Cape Town - Mamelodi Sundowns coach Pitso Mosimane is confident that Rivaldo Coetzee will be worth every cent of what is believed to be a hefty price tag.
Until a failed medical ended a deal, Ajax Cape Town were set to sell the 20-year-old Bafana international to Glasgow Celtic for around R14m.
Local media reported that Sundowns paid in the region of R10m to sign the player on a five-year deal.
Mosimane claims to be unfazed by Coetzee's price tag and is confident the African champions will get value for their money from the Kakamas-born central defender, a regular in the Bafana Bafana side.
"When you have a 20-year-old playing for Bafana, whom you can see that the way he plays football for Ajax he can fit in your team and he is available, what do you do?
"Football is a game of moments. If he is available at that time, you have to take the chance. I know that I will have five centre-backs. I'm aware. Do you want to lose the chance of signing this 20-year-old?"
"Brendan Rodgers (Celtic coach) speaks so well about the boy because he has been watching his games.
"I ask myself, can he play Champions League? Of course he has been to Senegal and so many away games with the national team.
"We've never found a situation where we say the weakness is here and there. He is available and I can get him on the local market. You have to go for it. Of course, you are going to pay a little bit more," he was quoted saying by the Star.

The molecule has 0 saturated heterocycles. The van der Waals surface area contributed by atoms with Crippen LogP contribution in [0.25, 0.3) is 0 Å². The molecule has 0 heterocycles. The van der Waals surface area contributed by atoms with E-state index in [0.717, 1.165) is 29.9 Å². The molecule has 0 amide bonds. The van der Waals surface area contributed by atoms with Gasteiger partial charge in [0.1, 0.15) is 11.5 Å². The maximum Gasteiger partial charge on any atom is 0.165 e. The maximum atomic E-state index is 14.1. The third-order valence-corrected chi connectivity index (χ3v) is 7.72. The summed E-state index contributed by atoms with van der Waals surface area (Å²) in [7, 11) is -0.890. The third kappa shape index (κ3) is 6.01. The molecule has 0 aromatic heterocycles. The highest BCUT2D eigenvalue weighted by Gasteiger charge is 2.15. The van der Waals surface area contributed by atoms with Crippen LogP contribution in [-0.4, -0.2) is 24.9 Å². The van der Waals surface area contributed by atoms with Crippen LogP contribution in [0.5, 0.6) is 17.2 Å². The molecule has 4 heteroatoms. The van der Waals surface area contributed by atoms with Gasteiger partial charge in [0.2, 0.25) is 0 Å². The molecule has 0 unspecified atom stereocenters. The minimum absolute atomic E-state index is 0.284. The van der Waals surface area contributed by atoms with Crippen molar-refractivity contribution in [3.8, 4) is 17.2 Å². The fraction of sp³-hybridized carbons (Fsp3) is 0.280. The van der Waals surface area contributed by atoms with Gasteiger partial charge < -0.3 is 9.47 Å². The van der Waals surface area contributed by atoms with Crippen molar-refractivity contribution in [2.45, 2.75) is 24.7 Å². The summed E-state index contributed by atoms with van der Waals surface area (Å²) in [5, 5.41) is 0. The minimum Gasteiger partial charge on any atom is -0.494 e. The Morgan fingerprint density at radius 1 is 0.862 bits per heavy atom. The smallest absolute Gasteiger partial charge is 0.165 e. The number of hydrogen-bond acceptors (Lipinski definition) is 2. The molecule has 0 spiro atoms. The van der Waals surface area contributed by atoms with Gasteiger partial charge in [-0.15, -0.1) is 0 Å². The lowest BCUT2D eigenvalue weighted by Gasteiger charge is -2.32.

Mosimane pointed to some of his former signings as what he feels is proof that top players are worth investing large sums of money in.
"When I was at SuperSport United, we paid R500 000 for Denis Masina. It took the whole budget. He came and he was unbelievable. He was 18 at that time. We sold him overseas after three years. It was worth it.
"I bought Teko Modise for R600 000 at City Pillars in the NFD. People were saying how can you spend so much on the player from the NFD? I drove myself to make the deal.
"I paid R650 000 for Patrick Mayo and the late Abraham Raselemane from Umtata Bucks. It was like paying R9 million at that time."